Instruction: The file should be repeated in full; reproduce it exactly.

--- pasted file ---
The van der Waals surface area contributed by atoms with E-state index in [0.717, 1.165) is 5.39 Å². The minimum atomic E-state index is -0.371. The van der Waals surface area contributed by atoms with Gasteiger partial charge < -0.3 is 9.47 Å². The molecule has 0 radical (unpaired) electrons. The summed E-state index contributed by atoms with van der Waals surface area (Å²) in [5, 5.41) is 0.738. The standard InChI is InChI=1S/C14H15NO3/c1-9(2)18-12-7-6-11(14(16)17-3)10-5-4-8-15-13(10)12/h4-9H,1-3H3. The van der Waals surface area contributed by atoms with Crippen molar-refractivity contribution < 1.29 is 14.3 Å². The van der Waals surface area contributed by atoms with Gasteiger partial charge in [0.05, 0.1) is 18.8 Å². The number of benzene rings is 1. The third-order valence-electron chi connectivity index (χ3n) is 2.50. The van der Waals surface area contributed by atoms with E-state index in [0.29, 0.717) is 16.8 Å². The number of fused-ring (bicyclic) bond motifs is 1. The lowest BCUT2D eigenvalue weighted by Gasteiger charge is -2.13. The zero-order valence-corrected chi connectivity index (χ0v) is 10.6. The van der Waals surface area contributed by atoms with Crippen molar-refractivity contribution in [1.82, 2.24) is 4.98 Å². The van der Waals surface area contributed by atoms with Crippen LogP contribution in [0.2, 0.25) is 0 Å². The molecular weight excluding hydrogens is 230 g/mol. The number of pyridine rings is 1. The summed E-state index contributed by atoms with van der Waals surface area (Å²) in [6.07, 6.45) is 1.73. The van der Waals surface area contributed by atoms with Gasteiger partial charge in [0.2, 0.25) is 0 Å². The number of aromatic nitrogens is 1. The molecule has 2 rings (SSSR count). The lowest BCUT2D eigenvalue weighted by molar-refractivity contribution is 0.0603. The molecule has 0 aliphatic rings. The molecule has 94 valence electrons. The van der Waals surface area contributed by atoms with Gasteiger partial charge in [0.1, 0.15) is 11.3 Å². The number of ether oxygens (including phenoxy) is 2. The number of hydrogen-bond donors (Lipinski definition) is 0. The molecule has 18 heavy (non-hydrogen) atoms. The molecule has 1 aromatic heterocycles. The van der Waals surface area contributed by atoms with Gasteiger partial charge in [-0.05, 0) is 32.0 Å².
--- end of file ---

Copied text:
The van der Waals surface area contributed by atoms with E-state index in [0.717, 1.165) is 5.39 Å². The minimum atomic E-state index is -0.371. The van der Waals surface area contributed by atoms with Gasteiger partial charge < -0.3 is 9.47 Å². The molecule has 0 radical (unpaired) electrons. The summed E-state index contributed by atoms with van der Waals surface area (Å²) in [5, 5.41) is 0.738. The standard InChI is InChI=1S/C14H15NO3/c1-9(2)18-12-7-6-11(14(16)17-3)10-5-4-8-15-13(10)12/h4-9H,1-3H3. The van der Waals surface area contributed by atoms with Crippen molar-refractivity contribution < 1.29 is 14.3 Å². The van der Waals surface area contributed by atoms with Gasteiger partial charge in [0.05, 0.1) is 18.8 Å². The number of benzene rings is 1. The third-order valence-electron chi connectivity index (χ3n) is 2.50. The van der Waals surface area contributed by atoms with E-state index in [0.29, 0.717) is 16.8 Å². The number of fused-ring (bicyclic) bond motifs is 1. The lowest BCUT2D eigenvalue weighted by Gasteiger charge is -2.13. The zero-order valence-corrected chi connectivity index (χ0v) is 10.6. The van der Waals surface area contributed by atoms with Crippen molar-refractivity contribution in [1.82, 2.24) is 4.98 Å². The van der Waals surface area contributed by atoms with Crippen LogP contribution in [0.2, 0.25) is 0 Å². The molecular weight excluding hydrogens is 230 g/mol. The number of pyridine rings is 1. The summed E-state index contributed by atoms with van der Waals surface area (Å²) in [6.07, 6.45) is 1.73. The van der Waals surface area contributed by atoms with Gasteiger partial charge in [0.2, 0.25) is 0 Å². The number of aromatic nitrogens is 1. The molecule has 2 rings (SSSR count). The lowest BCUT2D eigenvalue weighted by molar-refractivity contribution is 0.0603. The molecule has 0 aliphatic rings. The molecule has 94 valence electrons. The van der Waals surface area contributed by atoms with Gasteiger partial charge in [0.1, 0.15) is 11.3 Å². The number of ether oxygens (including phenoxy) is 2. The number of hydrogen-bond donors (Lipinski definition) is 0. The molecule has 18 heavy (non-hydrogen) atoms. The molecule has 1 aromatic heterocycles. The van der Waals surface area contributed by atoms with Gasteiger partial charge in [-0.05, 0) is 32.0 Å².